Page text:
The Wind River Reservation is the only Indian Reservation in Wyoming. The reservation is located in central Wyoming and is named after the scenic Wind River Canyon.The reservation is an area about 3,500 square miles just east of the Continental Divide. The reservation is bordered roughly on the north by the Owl Creek Mountains which join the Rocky Mountains and east to Wind River Canyon. The Bridger and Shoshone National Forests and the Wind River Mountains serve as a border for the western segment. From these areas, streams flow south and east into the foothills and plains which constitute two-thirds of the reservation.
The Wind River Indian Reservation is located in central Wyoming and includes portions of Fremont, Hot Springs, and Sublette counties with 99.5 percent of the Indian people residing in Fremont county. The Arapaho-St. Stevens area of the reservation covers approximately 50 square miles and lies southwest of the town of Riverton and 28 miles east of Fort Washakie. The major share of the homes are located in the vicinity of the Arapaho Public School and along the banks of the Big Wind River and Little Wind River. There is some farming and ranching in this area. There are approximately 2,067 Indian people residing in this area.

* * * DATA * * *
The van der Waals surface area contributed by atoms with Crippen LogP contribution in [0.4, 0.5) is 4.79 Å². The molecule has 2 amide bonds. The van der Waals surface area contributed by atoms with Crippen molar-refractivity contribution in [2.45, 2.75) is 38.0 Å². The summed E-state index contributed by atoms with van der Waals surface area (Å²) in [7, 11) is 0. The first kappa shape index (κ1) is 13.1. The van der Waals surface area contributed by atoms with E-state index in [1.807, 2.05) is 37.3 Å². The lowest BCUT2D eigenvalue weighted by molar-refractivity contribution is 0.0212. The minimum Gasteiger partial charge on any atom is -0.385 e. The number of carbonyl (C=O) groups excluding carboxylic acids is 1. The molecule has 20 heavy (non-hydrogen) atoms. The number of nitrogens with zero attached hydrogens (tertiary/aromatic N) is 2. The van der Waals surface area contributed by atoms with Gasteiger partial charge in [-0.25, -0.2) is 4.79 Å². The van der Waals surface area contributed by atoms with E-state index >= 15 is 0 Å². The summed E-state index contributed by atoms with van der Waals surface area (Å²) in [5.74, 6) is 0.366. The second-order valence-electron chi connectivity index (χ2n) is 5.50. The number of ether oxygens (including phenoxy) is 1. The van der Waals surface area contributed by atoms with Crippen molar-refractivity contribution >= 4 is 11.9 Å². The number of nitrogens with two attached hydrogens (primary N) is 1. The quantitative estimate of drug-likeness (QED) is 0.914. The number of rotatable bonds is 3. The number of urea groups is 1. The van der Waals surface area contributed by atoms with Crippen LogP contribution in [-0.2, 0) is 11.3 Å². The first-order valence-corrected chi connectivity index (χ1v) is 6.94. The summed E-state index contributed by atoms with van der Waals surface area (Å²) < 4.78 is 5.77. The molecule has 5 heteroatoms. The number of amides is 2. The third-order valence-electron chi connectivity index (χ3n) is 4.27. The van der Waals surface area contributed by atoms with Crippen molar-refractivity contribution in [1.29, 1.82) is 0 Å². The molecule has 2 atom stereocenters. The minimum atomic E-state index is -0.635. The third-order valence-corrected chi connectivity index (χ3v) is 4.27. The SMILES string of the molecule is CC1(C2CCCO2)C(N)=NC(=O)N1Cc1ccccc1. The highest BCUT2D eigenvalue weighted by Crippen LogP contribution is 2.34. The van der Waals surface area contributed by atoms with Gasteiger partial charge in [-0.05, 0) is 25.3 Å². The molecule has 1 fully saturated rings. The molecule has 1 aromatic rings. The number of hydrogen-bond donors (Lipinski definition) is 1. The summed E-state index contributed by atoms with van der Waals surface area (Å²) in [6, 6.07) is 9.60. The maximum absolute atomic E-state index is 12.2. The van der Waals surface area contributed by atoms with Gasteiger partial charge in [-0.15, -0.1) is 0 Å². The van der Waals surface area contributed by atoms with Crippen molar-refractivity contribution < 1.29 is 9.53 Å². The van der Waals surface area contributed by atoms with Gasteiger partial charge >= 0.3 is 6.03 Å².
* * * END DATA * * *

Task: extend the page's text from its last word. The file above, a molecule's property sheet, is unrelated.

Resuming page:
The total land area of the Eastern Shoshone reservation is 2,268000 acres with 1,701,795 acres Tribally owned and 101,149 acres individually owned. The land is an integral part of the Arapaho culture and the economic base of the reservation.
The reservation was originally established by the Fort Bridger Treaty of July 2, 1863, and included 44,672,000 acres in Colorado, Utah, Idaho, and Wyoming. This area was reduced to 3,054,182 by the second Fort Bridget Treaty of July 3, 1868. The Brunot Agreement, dated September 26, 1872, ceded 710,642 acres from the southern border of the reservation to the United States. In 1957, the Shoshones received $443,013 for the land lost under this agreement.
The McLaughlin Agreement of April 2, 1898, transferred 55,040 acres from the northeast comer of the reservation to the United States. The second McLaughlin Agreement, April 21, 1904, ceded 1,480,000 acres to the United States for homestead purposes and the Riverton Reclamation Withdrawal that covered 325,000 acres.